Still, it’s tough when you see a locked chest and your character fails what should be a sure-thing strength check to open it. Tougher still when you don’t know what roll you failed. Baldur’s Gate III is constantly running passive checks, signified by a little D20 symbol above your head. Success? Maybe you spot the secret door. Failure? ...Again, the temptation to save scum is there—though given how many checks there are and the typical length of Larian’s games, reloading too often might mean never, ever finishing.
Regale me, Dungeon Master
There’s plenty more I could discuss. Multiplayer returns, for those who want to hate their friends. The “Rest” system seems robust, with plenty of character interactions hidden behind needing to refresh spell slots and regain health. You can even get camp followers later in the game.
But mostly I want to talk about an aspect that I think will go mostly unremarked upon, but which made me feel like Larian gets it. Early on, I noticed that all of the dialogue in Baldur’s Gate III is written in the abstract. Where Original Sin II might say “Where did you come from?” Baldur’s Gate III instead says “I asked where he had just appeared from” or “I said I was owed for my help at the gate.” Sometimes it even mixes dialogue with actions, like “I didn’t trust this man. I drew my weapon.”
I had my suspicions about this stylistic choice, and Smith confirmed them when I asked. “We wanted it to be like talking with a DM [dungeon master],” he said.
It’s a small change, and listen, Baldur’s Gate III probably wouldn’t have suffered even if it stuck to a more traditional dialogue system where you saw every line laid out in plain text beforehand. Smith mentioned the DM though and I thought “Okay, yeah, they’ve got this.”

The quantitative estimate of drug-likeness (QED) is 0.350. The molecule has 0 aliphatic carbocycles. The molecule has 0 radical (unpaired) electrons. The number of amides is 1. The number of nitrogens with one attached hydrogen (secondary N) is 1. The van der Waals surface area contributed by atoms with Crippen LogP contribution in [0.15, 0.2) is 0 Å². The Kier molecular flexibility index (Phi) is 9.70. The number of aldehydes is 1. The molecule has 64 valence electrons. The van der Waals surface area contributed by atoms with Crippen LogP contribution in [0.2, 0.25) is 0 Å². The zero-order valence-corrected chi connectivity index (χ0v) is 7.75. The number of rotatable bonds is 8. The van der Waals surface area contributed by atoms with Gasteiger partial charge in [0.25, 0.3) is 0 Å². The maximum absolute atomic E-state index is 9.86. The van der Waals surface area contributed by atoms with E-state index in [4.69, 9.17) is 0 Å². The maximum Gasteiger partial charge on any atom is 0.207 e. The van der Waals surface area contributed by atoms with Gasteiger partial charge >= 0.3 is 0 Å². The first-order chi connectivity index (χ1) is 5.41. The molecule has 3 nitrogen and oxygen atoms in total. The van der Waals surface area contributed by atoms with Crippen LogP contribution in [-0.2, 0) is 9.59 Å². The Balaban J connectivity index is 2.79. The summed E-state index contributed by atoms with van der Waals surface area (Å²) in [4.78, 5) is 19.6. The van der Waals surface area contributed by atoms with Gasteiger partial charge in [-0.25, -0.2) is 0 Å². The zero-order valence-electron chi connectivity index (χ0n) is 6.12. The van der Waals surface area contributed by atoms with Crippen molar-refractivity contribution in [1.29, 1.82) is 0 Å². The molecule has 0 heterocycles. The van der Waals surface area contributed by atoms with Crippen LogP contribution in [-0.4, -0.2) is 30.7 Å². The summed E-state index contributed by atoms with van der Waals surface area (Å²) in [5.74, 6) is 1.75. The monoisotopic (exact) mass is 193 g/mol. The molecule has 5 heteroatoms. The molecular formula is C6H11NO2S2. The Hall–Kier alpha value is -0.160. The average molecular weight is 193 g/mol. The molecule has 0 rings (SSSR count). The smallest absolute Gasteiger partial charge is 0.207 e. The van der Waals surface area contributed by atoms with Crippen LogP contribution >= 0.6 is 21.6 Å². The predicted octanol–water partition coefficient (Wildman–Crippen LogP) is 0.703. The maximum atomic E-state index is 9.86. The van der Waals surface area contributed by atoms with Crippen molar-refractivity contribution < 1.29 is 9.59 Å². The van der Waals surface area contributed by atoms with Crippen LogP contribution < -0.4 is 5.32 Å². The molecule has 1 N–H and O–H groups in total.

To have worked the dialogue around an aspect of tabletop Dungeons & Dragons as abstract as the interplay between dungeon master and player, and to have it work? Only a developer with confidence in their own team and a deep love of the source material could pull off a choice like that. Most wouldn’t even attempt it.
When Larian announced Baldur’s Gate III last year, I said that they were one of the only companies I could imagine handling such a sacrosanct project. Part of me is still wary, because it doesn’t resemble my own vision of Baldur’s Gate III for the last 15 to 20 years, but...well, I trust Larian. Certain companies earn that confidence, and Larian worked to earn mine with Original Sin and (especially) its sequel. If not them, then who?
“I think some people will naturally want Baldur’s Gate III to be a certain way,” said Smith. “We know what we want it to be, and what I would say to anyone who has doubts about it is...try it, and have a look at it, and see how deep we’ve gone with it.”
I think that’s fair, and I wish we had tried it. Three hours is a long time, but it’s always hard to get a feel for a game with a hands-off demo. Then again, it’s hard to get a feel for Larian’s games with anything less than 10 hours. Maybe more. I’m looking forward to Baldur’s Gate III hitting Early Access later in 2020 and taking my time with it, prodding every corner and trying my best not to save scum that much.
For now? I’m watching that opening cinematic at least a dozen more times. Did you see the part where the tadpole climbed into Lae’zel’s eye? Wow.